China trade pact talks with Sri Lanka hit major hurdles
Talks between China and Sri Lanka for a free-trade agreement have hit major hurdles, mainly because Beijing will not agree to Colombo’s demand for a review of the deal after 10 years, Sri Lanka’s top negotiator said.
China has invested billions of dollars building ports and roads and power stations in the Indian Ocean island nation just off the southern toe of India as part of its Belt and Road Initiative to increase its trade and other connections across Asia and beyond.
But concerns have grown in recent months that such investments can drive the country of 21 million people deeper into debt and undermine its sovereignty, prompting greater scrutiny of deals with China.
China’s exports to Sri Lanka dwarf the trade that goes in the other direction, leaving Colombo with a big deficit with Beijing.
Sri Lanka’s chief trade negotiator K.J. Weerasinghe said this week that Colombo was insisting on a right to review the free trade pact after 10 years, but China was not ready to agree that.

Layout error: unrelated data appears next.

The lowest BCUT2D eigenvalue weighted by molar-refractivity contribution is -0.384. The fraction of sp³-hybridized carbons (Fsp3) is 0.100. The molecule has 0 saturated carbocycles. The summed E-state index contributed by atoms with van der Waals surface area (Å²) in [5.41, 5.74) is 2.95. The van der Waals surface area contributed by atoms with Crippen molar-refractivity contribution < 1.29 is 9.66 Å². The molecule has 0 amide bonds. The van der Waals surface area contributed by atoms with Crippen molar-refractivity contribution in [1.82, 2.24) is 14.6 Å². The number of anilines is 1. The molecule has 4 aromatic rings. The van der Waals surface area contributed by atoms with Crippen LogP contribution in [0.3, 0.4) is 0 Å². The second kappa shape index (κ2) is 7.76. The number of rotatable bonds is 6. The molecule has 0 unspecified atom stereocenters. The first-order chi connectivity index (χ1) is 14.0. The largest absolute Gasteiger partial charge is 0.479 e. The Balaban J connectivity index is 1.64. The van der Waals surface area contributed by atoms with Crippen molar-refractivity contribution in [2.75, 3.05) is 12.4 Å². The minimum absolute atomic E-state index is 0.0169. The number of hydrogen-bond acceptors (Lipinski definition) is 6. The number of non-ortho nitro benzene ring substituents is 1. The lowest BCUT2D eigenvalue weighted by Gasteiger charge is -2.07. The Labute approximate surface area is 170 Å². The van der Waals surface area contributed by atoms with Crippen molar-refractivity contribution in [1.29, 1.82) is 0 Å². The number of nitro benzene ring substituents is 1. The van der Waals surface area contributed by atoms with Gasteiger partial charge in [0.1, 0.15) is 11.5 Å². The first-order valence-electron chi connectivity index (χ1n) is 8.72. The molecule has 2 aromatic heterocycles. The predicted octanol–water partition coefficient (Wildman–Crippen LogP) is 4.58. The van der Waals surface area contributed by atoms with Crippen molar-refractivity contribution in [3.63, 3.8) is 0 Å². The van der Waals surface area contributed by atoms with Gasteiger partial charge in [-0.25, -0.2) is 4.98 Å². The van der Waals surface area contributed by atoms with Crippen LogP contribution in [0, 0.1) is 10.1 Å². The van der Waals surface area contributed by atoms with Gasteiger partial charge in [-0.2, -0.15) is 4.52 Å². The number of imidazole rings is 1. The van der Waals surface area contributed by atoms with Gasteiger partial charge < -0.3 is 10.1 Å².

Ministerial level discussions about an agreement have not been held since March last year. Lower-level discussions between officials have made little progress, according to Weerasinghe.
“The talks have come to a standstill. China wants to remove the review clause,” Weerasinghe said. Beijing was opposed to such an option because it wanted longer-term stability, he said.
China’s commerce ministry did not respond to requests for comment.
The review clause that Sri Lanka wants would allow it to change some of the deal terms if they were hurting the island nation’s local businesses.